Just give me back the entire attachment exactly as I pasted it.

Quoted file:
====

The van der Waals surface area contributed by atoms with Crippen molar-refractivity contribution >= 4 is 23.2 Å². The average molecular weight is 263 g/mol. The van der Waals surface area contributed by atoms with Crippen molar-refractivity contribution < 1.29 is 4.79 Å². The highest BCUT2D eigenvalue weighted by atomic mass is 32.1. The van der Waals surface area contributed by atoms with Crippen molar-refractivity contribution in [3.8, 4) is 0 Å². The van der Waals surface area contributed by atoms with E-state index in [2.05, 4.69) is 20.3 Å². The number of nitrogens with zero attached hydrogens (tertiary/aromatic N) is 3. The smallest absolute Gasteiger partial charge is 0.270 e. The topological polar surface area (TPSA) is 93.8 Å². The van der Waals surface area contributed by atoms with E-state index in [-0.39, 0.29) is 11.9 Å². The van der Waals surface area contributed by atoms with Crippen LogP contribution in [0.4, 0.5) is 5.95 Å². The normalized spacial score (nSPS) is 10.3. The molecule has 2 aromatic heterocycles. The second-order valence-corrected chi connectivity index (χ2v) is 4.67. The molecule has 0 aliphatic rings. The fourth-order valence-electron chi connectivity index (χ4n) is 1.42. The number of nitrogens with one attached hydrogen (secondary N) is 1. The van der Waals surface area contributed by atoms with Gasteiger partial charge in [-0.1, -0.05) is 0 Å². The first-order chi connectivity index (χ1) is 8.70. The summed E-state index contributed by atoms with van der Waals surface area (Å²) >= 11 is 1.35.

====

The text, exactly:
The van der Waals surface area contributed by atoms with Crippen molar-refractivity contribution >= 4 is 23.2 Å². The average molecular weight is 263 g/mol. The van der Waals surface area contributed by atoms with Crippen molar-refractivity contribution < 1.29 is 4.79 Å². The highest BCUT2D eigenvalue weighted by atomic mass is 32.1. The van der Waals surface area contributed by atoms with Crippen molar-refractivity contribution in [3.8, 4) is 0 Å². The van der Waals surface area contributed by atoms with E-state index in [2.05, 4.69) is 20.3 Å². The number of nitrogens with zero attached hydrogens (tertiary/aromatic N) is 3. The smallest absolute Gasteiger partial charge is 0.270 e. The topological polar surface area (TPSA) is 93.8 Å². The van der Waals surface area contributed by atoms with E-state index in [-0.39, 0.29) is 11.9 Å². The van der Waals surface area contributed by atoms with Crippen LogP contribution in [0.4, 0.5) is 5.95 Å². The normalized spacial score (nSPS) is 10.3. The molecule has 2 aromatic heterocycles. The second-order valence-corrected chi connectivity index (χ2v) is 4.67. The molecule has 0 aliphatic rings. The fourth-order valence-electron chi connectivity index (χ4n) is 1.42. The number of nitrogens with one attached hydrogen (secondary N) is 1. The van der Waals surface area contributed by atoms with Gasteiger partial charge in [-0.1, -0.05) is 0 Å². The first-order chi connectivity index (χ1) is 8.70. The summed E-state index contributed by atoms with van der Waals surface area (Å²) >= 11 is 1.35.